Bronson Methodist Hospital in Kalamazoo, Michigan, made their commitment to sustainability over 10 years ago, when building their replacement hospital. Bronson embraced sustainable design principles, a connection to nature, and natural daylighting. When the replacement facility opened and administrators realized a 41% increase in customer base, the building slated for donation was renovated to manage their growth. The clear win-win, sustainable strategies, was expanded upon for the new campus. Activities included rubber flooring throughout, low-VOC adhesives, petroleum-free carpeting, and clinician engagement. Winning the Malcolm Baldrige Quality Award, in 2005, designation as a magnet hospital for nursing excellence in 2009, and continuous honors through Practice Greenhealth's Environmental Excellence Awards every single year, demonstrates Bronson's commitment to sustainability and quality care. Bronson won Practice Greenhealth's highest honor, the Environmental Leadership Award in 2003 and has sustained that level of excellence, thereafter.

Bronson staffers' feedback regarding sustainability efforts included their desire to learn more about what individual departments were doing to improve their environmental footprint. So for Earth Day last year (and to be repeated this year), Bronson Departments were asked to create and present Departmental Sustainability Posters to share with their coworkers. Individual departmental staff is on hand to man the posters and present on the specifics of their departmental activity. This event was coordinated with Bronson's Winter Farmer's Market, which is offered when the local farmer's market is not available, through the use of greenhouses. In 2009 Bronson collected 700 pairs of shoes through the city of Lansing, Michigan, for recycling and will repeat this collection event again this year.

By putting in place practices and policies meant to sustain the earth and its inhabitants, the healthcare sector is well on its journey to celebrating Earth Day every day.

Baptist Health South Florida is the largest faith-based, nonprofit healthcare organization in the region and is #32 on Fortune Magazine's list of best places to work in America. Services extend throughout Miami-Dade and Monroe Counties with Baptist, Baptist Children's, South Miami, Homestead, Mariners and Doctors Hospitals, and Baptist Cardiac & Vascular Institute.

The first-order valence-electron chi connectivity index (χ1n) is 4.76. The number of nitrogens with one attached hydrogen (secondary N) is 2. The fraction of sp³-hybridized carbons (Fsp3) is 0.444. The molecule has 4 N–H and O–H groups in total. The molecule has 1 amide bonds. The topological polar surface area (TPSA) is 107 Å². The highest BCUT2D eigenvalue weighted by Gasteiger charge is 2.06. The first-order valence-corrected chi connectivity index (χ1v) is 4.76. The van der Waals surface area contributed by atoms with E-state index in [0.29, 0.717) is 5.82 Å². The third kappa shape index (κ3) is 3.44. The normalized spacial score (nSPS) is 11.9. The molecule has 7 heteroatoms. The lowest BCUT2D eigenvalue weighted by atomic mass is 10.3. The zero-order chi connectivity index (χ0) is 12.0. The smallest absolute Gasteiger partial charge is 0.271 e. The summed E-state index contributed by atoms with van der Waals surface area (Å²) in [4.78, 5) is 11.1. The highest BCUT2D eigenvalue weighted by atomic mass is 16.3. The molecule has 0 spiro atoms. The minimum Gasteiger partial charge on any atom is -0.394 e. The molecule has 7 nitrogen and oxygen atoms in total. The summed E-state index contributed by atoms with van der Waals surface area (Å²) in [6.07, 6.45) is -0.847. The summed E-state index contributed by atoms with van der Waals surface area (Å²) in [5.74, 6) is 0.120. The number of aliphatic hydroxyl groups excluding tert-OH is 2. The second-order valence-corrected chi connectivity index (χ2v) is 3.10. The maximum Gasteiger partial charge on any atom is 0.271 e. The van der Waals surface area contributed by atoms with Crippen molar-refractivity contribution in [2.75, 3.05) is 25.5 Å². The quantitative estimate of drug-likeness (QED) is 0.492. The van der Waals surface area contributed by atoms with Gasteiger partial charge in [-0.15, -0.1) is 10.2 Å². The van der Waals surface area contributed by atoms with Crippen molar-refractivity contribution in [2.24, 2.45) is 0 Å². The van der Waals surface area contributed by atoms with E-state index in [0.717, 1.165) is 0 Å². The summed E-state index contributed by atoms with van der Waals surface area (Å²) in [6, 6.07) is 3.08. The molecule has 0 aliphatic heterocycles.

Earth Day activities at Baptist are an extension of Baptist's culture of environmental excellence and the perfect venue to showcase their successes. This year's Earth Day Event includes the dissemination of 13,500 compact fluorescent lamps (one per employee) to educate about energy conservation strategies for both home and work. Last year each staffer was given a reusable shopping bag, hand-in-hand with the discontinued use of disposable bags at facility dining services.

Vendors are invited on-site to educate about their offerings to staffers in the auditorium at each site, for all shifts. Vendor offerings include new areas of focus. For example, this year, Baptist is moving away from disposable Styrofoam cups to those that contain recycled content and are made of paper. The new vendor will be on hand to explain the benefits and the transition to the new material. Earth Day is an opportunity to kick off new initiatives and educate staffers about existing programs, as well.

The Recycled Art Contest challenges staffers to create art from healthcare materials and wastes. Prizes are given in a variety of categories. Earth Day Events at Baptist Health consistently receive both print and television coverage. Eric F. Wenke, AVP Corporate Development at Baptist Health explains, “Earth Day events serve to reinforce and educate employees and help promote a green cultural shift throughout the organization. For example, through our Recycled Art Contest, parties learn about the importance of recycling and how to incorporate sustainability principles into their daily schedule.” HD

Learn more about Earth Day Activities at http://www.noharm.org/Earthday. Janet Brown is Director, Facility Engagement, Practice Greenhealth. Eileen Secrest is Director, Communications, Health Care Without Harm.

Healthcare Design 2010 April;10(4):18-21